DUAL USE LIGHT SOURCE IN AN ELECTRONIC DEVICE

Methods and apparatuses are provided for using a single light source to convey the status of multiple operational modes of an electronic device and to illuminate a trademark to reduce the power usage, size, and cost of the device.

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Description
TECHNICAL FIELD

This disclosure relates to a light source in an electronic device.

BACKGROUND

Telecommunication equipment such as cable modems, for example, typically include multiple status indicators to convey the state (e.g., in progress or complete) of multiple operational modes, respectively, of the equipment.

For example, in a DOCSIS-based system, a cable modem (CM) can be used to send traffic to and receive traffic from a headend over a cable network. Traffic transferred from the headend to the CM can be said to travel in a downstream direction on one or more downstream channels; conversely, traffic transferred from the CM to the headend can be said to travel in an upstream direction on one or more upstream channels. Once the CM receives traffic from the headend, the CM can deliver the traffic to another device such as a home gateway, a personal computer, or IP telephone. To become fully operational to receive and send traffic over the cable network, the CM goes through an initialization stage and registration stage. During the initialization stage, the CM searches for and acquires a downstream and upstream channel(s) on which to receive and transmit traffic, respectively. Also during the initialization stage, the CM acquires an IP address and configuration file. After the initialization stage, the CM registers with the headend as described in the DOCSIS specifications (e.g., DOCSIS 1.0, 1.1, 2.0 and 3.0), which are hereby incorporated by reference in their entirety. After the initialization and registration stages are complete, the CM becomes fully operational and can transmit and receive traffic over the cable network. Status indicators on the CM can be used to convey the state of the operational modes of the CM. For example, status indicators can be used to, for example, convey that the CM is searching for a downstream (DS) channel, that the CM is searching for an upstream (US) channel, whether the CM has acquired a downstream channel to receive data, whether the CM has acquired an upstream channel to send data, that the CM is registering with the headend, whether the CM is registered with the headend and is fully operational, whether the CM is connected to another device, whether data is being transferred between the CM and a another device, etc.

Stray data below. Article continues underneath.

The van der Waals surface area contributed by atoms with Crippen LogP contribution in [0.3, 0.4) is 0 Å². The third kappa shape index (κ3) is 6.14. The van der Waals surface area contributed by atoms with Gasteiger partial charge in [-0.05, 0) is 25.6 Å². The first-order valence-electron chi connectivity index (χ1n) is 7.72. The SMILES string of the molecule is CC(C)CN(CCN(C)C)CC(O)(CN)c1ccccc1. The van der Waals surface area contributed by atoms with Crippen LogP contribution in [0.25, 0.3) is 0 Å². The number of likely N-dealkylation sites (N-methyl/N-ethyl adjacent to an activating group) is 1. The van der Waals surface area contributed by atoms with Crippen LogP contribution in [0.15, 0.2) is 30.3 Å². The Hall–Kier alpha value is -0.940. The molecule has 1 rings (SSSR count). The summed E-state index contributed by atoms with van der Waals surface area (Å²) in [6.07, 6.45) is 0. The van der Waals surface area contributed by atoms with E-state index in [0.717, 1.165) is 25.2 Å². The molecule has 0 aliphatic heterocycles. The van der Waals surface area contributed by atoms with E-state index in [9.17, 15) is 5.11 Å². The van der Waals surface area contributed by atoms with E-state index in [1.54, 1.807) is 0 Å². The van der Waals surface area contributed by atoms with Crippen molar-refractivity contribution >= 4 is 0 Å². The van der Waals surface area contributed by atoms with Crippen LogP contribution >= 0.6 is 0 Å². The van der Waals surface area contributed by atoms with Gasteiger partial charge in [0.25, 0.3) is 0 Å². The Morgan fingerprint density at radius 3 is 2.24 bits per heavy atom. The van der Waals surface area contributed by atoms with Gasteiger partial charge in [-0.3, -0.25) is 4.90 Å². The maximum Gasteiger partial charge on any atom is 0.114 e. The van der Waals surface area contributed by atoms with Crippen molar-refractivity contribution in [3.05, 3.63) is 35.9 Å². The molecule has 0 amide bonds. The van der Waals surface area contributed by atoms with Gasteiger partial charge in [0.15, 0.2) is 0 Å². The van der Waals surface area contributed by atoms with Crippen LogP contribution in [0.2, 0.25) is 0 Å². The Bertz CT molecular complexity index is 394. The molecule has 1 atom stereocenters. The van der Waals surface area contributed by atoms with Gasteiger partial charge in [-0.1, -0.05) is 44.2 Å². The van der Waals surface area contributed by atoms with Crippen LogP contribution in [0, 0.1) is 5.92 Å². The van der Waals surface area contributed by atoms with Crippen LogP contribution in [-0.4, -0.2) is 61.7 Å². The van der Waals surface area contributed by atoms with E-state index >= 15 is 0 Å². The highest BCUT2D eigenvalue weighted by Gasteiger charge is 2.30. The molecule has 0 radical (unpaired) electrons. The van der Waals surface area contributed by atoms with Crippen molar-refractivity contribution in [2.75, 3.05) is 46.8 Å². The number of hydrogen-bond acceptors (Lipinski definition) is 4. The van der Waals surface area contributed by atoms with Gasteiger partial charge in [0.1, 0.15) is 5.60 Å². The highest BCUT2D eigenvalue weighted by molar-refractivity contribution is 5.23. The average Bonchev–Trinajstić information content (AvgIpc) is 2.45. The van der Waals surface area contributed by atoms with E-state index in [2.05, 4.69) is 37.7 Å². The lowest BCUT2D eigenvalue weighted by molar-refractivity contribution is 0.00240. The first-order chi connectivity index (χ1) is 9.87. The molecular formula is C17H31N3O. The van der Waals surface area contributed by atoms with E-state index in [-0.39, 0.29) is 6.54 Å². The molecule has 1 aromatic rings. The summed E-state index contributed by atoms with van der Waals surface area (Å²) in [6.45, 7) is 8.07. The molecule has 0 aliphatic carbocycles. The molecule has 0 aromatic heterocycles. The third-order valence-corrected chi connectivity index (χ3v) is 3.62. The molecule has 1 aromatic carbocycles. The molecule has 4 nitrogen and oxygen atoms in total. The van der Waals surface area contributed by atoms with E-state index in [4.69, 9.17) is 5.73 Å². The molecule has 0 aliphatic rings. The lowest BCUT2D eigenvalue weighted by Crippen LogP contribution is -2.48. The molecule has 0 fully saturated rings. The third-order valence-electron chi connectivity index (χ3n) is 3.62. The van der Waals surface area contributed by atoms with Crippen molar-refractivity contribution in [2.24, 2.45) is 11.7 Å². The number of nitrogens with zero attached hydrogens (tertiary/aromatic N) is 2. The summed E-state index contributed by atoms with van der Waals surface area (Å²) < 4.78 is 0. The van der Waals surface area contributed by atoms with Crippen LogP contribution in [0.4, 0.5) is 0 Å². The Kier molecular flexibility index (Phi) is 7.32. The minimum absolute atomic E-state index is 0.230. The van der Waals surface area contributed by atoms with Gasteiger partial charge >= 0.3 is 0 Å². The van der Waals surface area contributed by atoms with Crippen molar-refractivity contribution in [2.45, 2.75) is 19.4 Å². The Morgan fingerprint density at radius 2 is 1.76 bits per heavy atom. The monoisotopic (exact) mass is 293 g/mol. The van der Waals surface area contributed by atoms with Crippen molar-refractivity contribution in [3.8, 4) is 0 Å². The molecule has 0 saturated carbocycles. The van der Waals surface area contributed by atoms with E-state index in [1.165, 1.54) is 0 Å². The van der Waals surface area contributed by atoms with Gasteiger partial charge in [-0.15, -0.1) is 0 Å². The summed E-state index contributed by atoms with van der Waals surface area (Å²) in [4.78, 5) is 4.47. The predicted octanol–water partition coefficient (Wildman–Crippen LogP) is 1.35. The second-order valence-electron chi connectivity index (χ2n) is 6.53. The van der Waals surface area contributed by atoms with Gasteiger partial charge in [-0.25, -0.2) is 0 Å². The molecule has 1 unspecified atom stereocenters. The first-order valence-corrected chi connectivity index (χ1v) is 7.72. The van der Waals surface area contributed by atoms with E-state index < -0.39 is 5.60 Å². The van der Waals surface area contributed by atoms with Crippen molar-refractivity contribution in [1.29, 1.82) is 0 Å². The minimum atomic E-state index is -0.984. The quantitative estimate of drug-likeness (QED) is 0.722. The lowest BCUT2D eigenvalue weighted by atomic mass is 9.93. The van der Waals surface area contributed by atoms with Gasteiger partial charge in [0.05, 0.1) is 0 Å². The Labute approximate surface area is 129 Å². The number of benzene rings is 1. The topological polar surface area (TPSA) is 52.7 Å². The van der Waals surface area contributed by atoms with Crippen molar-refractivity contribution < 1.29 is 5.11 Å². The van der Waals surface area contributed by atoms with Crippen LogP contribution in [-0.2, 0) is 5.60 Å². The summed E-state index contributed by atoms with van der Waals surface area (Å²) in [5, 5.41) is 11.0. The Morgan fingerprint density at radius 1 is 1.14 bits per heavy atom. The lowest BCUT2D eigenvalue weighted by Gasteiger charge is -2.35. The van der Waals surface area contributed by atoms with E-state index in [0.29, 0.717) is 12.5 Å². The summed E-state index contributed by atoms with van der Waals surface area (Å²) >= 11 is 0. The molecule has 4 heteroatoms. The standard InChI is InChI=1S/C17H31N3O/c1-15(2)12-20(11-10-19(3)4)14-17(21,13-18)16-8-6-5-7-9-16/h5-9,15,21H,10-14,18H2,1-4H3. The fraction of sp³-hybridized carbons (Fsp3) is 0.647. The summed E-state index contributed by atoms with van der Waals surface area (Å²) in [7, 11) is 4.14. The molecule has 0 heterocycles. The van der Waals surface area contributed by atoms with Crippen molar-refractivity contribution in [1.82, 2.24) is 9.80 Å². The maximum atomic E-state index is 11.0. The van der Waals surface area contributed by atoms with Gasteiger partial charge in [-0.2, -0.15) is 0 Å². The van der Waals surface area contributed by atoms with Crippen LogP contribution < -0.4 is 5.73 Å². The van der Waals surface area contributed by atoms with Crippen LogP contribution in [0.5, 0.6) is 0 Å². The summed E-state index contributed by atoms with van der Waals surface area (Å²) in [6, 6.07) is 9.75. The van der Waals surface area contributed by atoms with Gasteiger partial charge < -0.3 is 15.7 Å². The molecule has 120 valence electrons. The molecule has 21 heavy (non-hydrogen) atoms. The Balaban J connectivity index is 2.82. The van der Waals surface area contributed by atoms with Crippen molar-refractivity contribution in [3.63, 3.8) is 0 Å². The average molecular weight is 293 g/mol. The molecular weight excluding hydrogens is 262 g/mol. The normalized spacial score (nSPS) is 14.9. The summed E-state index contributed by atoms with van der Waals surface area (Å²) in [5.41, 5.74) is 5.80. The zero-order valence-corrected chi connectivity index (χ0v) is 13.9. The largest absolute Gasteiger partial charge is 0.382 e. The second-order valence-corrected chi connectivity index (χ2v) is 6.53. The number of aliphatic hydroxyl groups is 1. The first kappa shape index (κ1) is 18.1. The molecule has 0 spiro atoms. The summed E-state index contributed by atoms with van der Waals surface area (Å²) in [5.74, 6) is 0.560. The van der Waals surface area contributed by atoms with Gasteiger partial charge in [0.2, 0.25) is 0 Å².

Typically, a telecommunication device will have a status indicator for each operational mode desired to be depicted. For example, a CM can have at least four distinct status indicators to convey respectively the downstream connectivity status of the CM, the upstream connectivity status of the CM, the registration status of the CM, and the connectivity status of the CM with another device, for example. The status of a particular operational mode can be conveyed by the state (e.g., on, off, flashing) of the status indicator. For example, a blinking DS status indicator (i.e., the status indicator used to indicate the downstream connectivity status) can be used to convey that the CM is searching for and acquiring a downstream channel while a lit but non-flashing DS status indicator can be used to convey that the CM has acquired a downstream channel to receive data. Similarly, a blinking US status indicator (i.e., the status indicator used to indicate upstream connectivity status) can be used to convey that the CM is searching for and acquiring an upstream channel while a lit but non-flashing US status indicator can be used to convey that the CM has acquired a upstream channel to send data.